Orthopaedic patient checklist

Patient safety means patients first. Safety is a priority for your orthopaedic surgeon and the other health care professionals involved in your treatment and care. In fact, everyone involved—including you—has a role in ensuring that your medical care is safe and effective.

Before surgery

During the consultation with your orthopaedic surgeon

Make sure your orthopaedic surgeon knows everything about, or has access to:

  • The details of your orthopaedic injury or condition including when it occurred or began, how it bothers you and what treatments you have tried, if any.
  • Your full medical history, including your past and current medical problems and how they have been and are being treated.
  • Your family and personal history, including a list of diseases or health conditions that affect you or your immediate family, including depression, sleep apnea, blood clots, or any problems that arose during surgery or following anesthesia.
  • Current medications─including over-the-counter medications or diet supplements you take on a regular basis─such as aspirin, blood thinners, insulin, blood pressure medications, steroids, multivitamins, and supplements including St. John’s Wort and Ginkgo Biloba.
  • Medication, food and environmental allergies and sensitivities. Tell your surgeon if you have ever had an allergic reaction such as a rash, swelling or difficulty breathing. Also include any foods or medications that you are sensitive to, even if you are not allergic to these substances.
  • X-rays, images, operative notes and lab tests pertaining to the injury or conditions.
  • Whether or not you smoke. Because smokers have more frequent surgical complications and longer healing times, talk to your doctor about starting a smoking cessation program prior to surgery.
  • Your doctor will review, discuss and then ask you to sign a consent form that clearly outlines the planned surgical procedure.

Ask questions:

  • Are there alternatives to surgery?
  • Is the surgical procedure a cure or a treatment?
  • What are the risks of the surgery?
  • What kind of incision will the surgery require?
  • How will this affect my care management?
  • How will I manage my pain?
  • Will non-steroidal anti-inflammatory drugs (NSAIDs), such as aspirin and other common over-the-counter pain medications, be sufficient, or will I require a more powerful medication, such as an opioid?
  • How long will I need medication to manage my pain?
  • Can I fill any prescriptions prior to surgery so I have them available when I return home?
  • How will I manage my condition after the surgery?
  • Will I need physical therapy, and if so, for how long?
  • What supplements and medications should I stop taking, if any, and when (prior to surgery, day of surgery)?
  • What should I expect in terms of the time it will take me to recover, and my ability to perform daily tasks?
  • When can I return to work, drive a car, lift/care for my children, or return to my favorite sporting activity?
  • Read an expanded list of pre-surgical questions.

Prepare for your home recovery:

  • If necessary, purchase, obtain and install assistive devices, such as a walker, crutches, shower stool or bathroom railings.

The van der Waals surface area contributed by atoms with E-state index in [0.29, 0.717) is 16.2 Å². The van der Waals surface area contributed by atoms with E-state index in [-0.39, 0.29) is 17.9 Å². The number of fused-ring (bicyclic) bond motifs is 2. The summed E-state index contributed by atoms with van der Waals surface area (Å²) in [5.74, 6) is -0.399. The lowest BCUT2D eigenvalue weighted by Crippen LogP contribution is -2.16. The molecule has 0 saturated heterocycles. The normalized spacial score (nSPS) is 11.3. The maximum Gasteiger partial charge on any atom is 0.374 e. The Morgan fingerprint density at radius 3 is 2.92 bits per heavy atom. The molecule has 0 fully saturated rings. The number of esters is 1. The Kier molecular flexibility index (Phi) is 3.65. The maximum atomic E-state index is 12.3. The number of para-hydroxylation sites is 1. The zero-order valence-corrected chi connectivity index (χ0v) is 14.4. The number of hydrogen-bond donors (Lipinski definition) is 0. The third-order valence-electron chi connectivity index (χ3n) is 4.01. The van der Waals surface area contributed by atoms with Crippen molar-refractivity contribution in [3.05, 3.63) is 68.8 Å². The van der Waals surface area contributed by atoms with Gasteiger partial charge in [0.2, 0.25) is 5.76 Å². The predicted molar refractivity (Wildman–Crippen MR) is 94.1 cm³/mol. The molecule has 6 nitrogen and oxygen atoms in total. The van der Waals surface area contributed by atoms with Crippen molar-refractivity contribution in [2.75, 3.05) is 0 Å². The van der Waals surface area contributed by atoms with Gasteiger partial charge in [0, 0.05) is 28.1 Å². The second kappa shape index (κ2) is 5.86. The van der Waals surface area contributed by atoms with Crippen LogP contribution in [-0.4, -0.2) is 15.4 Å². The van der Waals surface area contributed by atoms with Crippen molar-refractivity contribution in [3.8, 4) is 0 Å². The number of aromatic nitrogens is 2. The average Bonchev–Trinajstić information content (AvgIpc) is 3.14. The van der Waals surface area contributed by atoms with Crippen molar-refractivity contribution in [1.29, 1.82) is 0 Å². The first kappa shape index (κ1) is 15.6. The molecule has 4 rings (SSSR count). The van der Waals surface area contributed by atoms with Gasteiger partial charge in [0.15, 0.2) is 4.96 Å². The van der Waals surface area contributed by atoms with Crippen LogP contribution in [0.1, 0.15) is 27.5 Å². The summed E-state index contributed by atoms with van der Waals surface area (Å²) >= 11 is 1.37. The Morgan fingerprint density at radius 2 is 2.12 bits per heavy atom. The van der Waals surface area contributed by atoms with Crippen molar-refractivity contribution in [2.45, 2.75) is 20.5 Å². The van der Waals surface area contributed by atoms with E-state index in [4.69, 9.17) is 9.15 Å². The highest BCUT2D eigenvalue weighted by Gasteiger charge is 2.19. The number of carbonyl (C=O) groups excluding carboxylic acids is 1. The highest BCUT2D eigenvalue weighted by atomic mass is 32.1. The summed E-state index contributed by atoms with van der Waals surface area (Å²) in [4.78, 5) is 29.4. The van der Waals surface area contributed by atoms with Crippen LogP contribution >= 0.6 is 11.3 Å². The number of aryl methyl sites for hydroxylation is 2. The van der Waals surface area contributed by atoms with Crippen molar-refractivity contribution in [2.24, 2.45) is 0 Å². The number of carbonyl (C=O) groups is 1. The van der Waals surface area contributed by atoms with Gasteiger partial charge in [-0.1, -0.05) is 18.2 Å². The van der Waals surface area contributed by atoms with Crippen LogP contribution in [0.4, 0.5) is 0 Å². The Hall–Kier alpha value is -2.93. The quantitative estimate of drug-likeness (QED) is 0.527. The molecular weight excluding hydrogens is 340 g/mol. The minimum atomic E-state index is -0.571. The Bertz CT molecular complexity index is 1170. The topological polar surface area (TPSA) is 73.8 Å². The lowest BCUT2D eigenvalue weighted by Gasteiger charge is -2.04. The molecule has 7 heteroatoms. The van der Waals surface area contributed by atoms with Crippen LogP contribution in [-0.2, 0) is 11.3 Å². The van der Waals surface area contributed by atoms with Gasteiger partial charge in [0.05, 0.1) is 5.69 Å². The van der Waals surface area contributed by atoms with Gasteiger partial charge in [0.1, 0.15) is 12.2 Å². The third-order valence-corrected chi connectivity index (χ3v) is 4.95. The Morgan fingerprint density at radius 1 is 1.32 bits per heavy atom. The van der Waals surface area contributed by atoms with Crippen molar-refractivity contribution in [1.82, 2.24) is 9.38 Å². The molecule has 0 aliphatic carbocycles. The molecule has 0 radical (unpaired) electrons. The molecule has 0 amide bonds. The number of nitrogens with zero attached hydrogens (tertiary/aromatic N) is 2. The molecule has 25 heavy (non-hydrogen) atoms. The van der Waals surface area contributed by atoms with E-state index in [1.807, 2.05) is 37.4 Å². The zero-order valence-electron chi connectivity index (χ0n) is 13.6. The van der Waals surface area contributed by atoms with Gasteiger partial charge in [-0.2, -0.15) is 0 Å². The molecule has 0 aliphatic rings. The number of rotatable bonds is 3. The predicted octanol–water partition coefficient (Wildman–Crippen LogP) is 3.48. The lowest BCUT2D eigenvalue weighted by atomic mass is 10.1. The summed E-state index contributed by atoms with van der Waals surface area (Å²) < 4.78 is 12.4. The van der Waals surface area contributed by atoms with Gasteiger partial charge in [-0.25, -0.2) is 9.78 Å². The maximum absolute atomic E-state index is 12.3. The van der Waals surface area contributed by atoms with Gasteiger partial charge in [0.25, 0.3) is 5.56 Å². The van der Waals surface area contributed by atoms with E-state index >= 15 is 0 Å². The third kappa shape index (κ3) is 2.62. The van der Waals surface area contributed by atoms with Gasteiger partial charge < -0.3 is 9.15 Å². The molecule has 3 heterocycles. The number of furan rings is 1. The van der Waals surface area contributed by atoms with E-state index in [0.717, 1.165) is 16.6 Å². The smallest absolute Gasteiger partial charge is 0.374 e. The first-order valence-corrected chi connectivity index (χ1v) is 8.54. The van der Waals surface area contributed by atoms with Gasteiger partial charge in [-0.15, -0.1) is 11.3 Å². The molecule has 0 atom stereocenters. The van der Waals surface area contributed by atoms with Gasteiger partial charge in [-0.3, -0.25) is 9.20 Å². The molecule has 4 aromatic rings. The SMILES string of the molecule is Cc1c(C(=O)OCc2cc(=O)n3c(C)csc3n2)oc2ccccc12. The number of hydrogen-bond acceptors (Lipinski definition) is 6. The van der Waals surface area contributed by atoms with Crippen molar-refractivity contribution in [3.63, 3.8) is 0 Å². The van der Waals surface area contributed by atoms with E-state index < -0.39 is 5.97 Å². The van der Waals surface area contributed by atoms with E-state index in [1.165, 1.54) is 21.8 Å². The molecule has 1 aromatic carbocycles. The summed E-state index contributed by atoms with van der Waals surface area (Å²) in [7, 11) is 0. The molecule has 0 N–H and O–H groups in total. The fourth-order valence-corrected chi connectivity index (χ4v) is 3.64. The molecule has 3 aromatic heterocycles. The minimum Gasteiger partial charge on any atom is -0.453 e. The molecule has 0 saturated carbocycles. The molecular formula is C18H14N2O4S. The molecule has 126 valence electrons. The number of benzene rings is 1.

• Secure and schedule family or other assistance.
  • Address any work, child care, financial or other domestic issues to give you peace of mind during recovery.

At the hospital on the day of surgery

Bring to the hospital:

  • A list of your drug and food allergies and sensitivities.
  • Your insurance cards.
  • Copies of any legal documents, including medical proxy, power of attorney or a living will.
  • The name and phone number of your primary contact while you are in surgery or, if you are having same-day surgery, the name and phone number of the person who will be picking you up.
  • A small amount of cash but no valuable items or jewelry.
  • Little else.  Most hospitals provide nearly everything you need including toothbrushes, bed clothes and slippers. Men may prefer their own razor; women, their cosmetics.  Please do not bring perfume or cologne.
  • At the hospital you will receive an identification (ID) band. Hospitals may have two patients with the same name, but your number is unique to you. If the band comes off, be sure to tell someone so it can be quickly replaced.

Immediately before anesthesia and surgery

Before surgery, your doctor and health care team will ask you many questions. Some questions─such as those pertaining to drug allergies and identification of the surgical site─may be asked several times. This repetition is planned and you should expect these questions from your health care team.  The questions may include:

  • Do you have diabetes and take diabetic medications?
  • Do you take any blood thinners?
  • Do you or any member of your family have a history of problems with surgery, such as adverse reactions to anesthesia, or problems with medications?
  • Your doctor will confirm the surgical site with you and then mark the correct area on your skin.
  • Give your cell phone, reading glasses, hearing aids and other personal items to a friend or family member before you go into the operating room. These items can be returned to you when you are awake and recovering.
  • Before the induction of anesthesia and before the skin incision, your health care team will again confirm your identity, condition and the incision site.

Sources include: OrthoInfo.org and Joint Commission Universal Protocol.